Tenants in Common are better suited to groups of friends and family, or where there are more than two buyers. This is because ownership of the property is split between the buyers depending on their investment. For instance, two buyers could own 25% of the property each, while a third buyer owns 50%. Importantly, each owner can leave their share of the property to whoever they choose in a will when they die.
COMMON MORTGAGE APPLICATION MISTAKES
A poor credit score is likely to affect your mortgage application, with lenders either offering you a more expensive deal, or rejecting your application entirely. So it is important that you check your credit rating early on so that, if your score is low, you can try to do something about it in advance of applying for your new home loan. As well as being affected by obvious things such as late or missed payments on bills or loan agreements, your credit score can also be affected by other factors, including new credit card applications. The combination of a new credit application and application for a mortgage is, for many mortgage lenders, likely to set alarm bells ringing.
You can dispute your credit rating if you feel it is due to something that is not your fault, but it is best to wait until the dispute is resolved before making your mortgage application as an open credit report dispute is often a warning sign to lenders, and they may not proceed with your application.
Misleading the lender
As lenders go to some lengths to verify the information disclosed in mortgage applications, they sometimes find discrepancies. On many occasions, these are due to an error or oversight in completing the necessary paperwork. But in some cases they are due to potential borrowers withholding or misrepresenting key items of information. One consequence of this could be ending up with a mortgage that is unaffordably high; of perhaps greater importance is that this action constitutes what is called opportunistic mortgage fraud, a form of money laundering offence with significant penalties.
Underestimating total costs
A common error, especially amongst first time buyers, is failing to consider all of the likely costs associated with owning a new home. The Money Advice Service has produced a helpful guide to moving costs, available at www.moneyadviceservice.org.uk/en/articles/planning-for-the-cost-of-moving-day. Please note that by clicking this link, you will leave the regulated site of Cotswold Mortgage Advice Centre Ltd. Neither Cotswold Mortgage Advice Centre Ltd nor TenetLime Network can be responsible for any content posted by a third party within a non-regulated site.
Applying for a lot of mortgages
Each time you apply for a mortgage, loan, or credit card, it leaves a sort of footprint in your credit history. Too many and it will be seen as a red flag to lenders. If you’ve already applied for several mortgages and have been unsuccessful, it would be wise to find a broker who can help you with your application. Any more applications that don’t address the reasons for your being declined could lead to long-term trouble.
Big purchases before completion
Often buyers meet all of the requirements to qualify for their chosen mortgage deal but, before the house purchase is completed, they make major purchases for the new home using either credit cards or a loan.
Lenders are likely to re-check a mortgage applicant’s credit status just prior to the loan commencing. So these purchases could raise concerns, especially if they affect the affordability of the planned mortgage repayments. It is therefore advisable to delay making major purchases until after moving into the new home.
Not using a broker
A mortgage broker’s success relies on finding the most appropriate home loan for their clients and ensuring that they avoid each of the pitfalls mentioned above. At Cotswold Mortgage Advice Centre, we can help guide you through the entire mortgage process and, in doing so, save you valuable time and money.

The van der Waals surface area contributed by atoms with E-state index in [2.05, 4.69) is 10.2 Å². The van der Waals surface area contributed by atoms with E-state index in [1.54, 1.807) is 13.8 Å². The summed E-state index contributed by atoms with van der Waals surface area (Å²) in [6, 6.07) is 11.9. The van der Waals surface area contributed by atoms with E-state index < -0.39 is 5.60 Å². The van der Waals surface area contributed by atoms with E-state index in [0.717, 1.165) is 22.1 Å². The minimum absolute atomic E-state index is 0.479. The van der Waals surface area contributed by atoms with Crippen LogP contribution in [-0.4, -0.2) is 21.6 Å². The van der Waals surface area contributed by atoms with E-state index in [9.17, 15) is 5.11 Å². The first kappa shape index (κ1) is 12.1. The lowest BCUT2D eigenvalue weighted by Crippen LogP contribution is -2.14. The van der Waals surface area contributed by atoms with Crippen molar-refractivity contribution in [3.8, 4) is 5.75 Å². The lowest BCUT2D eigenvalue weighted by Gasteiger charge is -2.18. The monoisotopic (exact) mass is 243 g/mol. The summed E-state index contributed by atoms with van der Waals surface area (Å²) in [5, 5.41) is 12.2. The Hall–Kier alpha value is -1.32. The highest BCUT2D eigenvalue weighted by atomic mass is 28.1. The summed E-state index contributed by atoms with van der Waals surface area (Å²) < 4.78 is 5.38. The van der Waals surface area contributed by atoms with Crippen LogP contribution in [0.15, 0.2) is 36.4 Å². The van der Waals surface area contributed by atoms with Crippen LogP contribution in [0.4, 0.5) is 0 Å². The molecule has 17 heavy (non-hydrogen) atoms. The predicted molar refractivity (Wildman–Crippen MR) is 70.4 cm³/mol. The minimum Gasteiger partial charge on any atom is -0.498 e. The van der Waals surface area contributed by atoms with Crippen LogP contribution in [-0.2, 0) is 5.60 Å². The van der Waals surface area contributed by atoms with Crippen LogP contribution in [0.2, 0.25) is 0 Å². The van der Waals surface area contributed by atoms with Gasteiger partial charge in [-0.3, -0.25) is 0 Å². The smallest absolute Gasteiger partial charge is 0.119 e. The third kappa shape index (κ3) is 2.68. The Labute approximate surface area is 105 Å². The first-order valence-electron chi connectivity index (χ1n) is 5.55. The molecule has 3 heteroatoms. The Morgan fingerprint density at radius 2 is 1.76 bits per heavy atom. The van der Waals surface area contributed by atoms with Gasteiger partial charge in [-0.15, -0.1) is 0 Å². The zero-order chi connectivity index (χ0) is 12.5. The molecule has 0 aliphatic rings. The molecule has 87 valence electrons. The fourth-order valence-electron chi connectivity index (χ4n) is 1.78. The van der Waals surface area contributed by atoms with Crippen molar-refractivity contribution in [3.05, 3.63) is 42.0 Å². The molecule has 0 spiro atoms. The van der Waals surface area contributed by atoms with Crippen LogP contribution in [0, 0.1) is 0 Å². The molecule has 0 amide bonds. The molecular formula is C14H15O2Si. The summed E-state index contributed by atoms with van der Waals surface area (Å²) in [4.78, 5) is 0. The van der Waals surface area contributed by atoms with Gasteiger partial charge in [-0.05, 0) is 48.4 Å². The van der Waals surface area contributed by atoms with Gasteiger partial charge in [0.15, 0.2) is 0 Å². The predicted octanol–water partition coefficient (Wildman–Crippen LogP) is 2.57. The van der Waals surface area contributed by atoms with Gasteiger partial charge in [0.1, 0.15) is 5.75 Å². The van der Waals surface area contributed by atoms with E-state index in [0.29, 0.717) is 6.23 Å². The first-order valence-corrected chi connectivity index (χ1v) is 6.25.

MORTGAGE APPLICATION SUPPORTING DOCUMENTATION
When applying for a mortgage, your lender will want to see proof of your identity, address and financial situation. The information which you need to provide will depend on whether you are an employee or self-employed.
There are several things you need to provide in order to ensure a successful and smooth application. These are:
- Proof of address
- Three months of payslips
- Your P60 from the previous tax year
- Three to six months of bank statements
- Evidence of any other sources of income
- Details on any credit cards or loans
The standard requirement from a lender is to see two or three years’ proof of income, although a few may accept as little as one year in certain circumstances. You will be assessed on profits and lenders may want proof that you'll earn similar sums in the years ahead by asking about your business and what contracts or clients you have lined up. To evidence your profits you will need to obtain your HMRC Tax Calculations, (sometimes referred to as a SA302) and Tax Year Overviews for the relevant years. There is a simple way of getting these directly from your HMRC online Self-Assessment account (accessed through online.hmrc.gov.uk).
For the self-employed and business owners it is often advantageous to obtain your mortgage from one of the smaller, local building societies. They generally pride themselves on their ability to assess individual applications on a case-by-case basis, rather than using the same broad criteria as many mainstream lenders.
Guarantor mortgages are a good way to help a young person if they are having trouble taking out a mortgage on their own terms. If they have a poor credit rating or are self-employed, it is unlikely that a lender will be prepared to offer them a mortgage.
Guarantor mortgages are more likely to be approved by a lender because the guarantor is essentially promising to meet the repayments in the case of the home buyer being unable to. The guarantor needs to maintain this commitment until the loan to value ratio reaches an agreed point, typically around 80%, before being released from the agreement.
A guarantor loan will generally still require a deposit, although the level required does vary. Whilst it is possible to get a guarantor mortgage without a deposit, this is likely to entail the guarantor using their own property as security.